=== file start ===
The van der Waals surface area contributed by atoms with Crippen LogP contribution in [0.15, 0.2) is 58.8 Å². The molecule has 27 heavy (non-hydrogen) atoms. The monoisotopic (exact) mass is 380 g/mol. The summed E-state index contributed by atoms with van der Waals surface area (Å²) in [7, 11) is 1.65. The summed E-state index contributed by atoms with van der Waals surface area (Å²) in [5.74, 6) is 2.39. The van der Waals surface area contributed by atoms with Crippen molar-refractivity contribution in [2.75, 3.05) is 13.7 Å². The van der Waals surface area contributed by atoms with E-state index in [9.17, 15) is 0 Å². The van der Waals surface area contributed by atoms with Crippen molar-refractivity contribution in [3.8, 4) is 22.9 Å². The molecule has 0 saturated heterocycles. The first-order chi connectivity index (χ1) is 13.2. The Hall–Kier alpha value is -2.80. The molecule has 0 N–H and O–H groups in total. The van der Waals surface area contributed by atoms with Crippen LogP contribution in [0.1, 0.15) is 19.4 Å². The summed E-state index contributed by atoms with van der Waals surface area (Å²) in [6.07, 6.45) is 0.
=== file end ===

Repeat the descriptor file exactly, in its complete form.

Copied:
The van der Waals surface area contributed by atoms with Crippen LogP contribution in [0.15, 0.2) is 58.8 Å². The molecule has 27 heavy (non-hydrogen) atoms. The monoisotopic (exact) mass is 380 g/mol. The summed E-state index contributed by atoms with van der Waals surface area (Å²) in [7, 11) is 1.65. The summed E-state index contributed by atoms with van der Waals surface area (Å²) in [5.74, 6) is 2.39. The van der Waals surface area contributed by atoms with Crippen molar-refractivity contribution in [2.75, 3.05) is 13.7 Å². The van der Waals surface area contributed by atoms with E-state index in [9.17, 15) is 0 Å². The van der Waals surface area contributed by atoms with Crippen molar-refractivity contribution in [3.8, 4) is 22.9 Å². The molecule has 0 saturated heterocycles. The first-order chi connectivity index (χ1) is 13.2. The Hall–Kier alpha value is -2.80. The molecule has 0 N–H and O–H groups in total. The van der Waals surface area contributed by atoms with Crippen LogP contribution in [0.1, 0.15) is 19.4 Å². The summed E-state index contributed by atoms with van der Waals surface area (Å²) in [6.07, 6.45) is 0.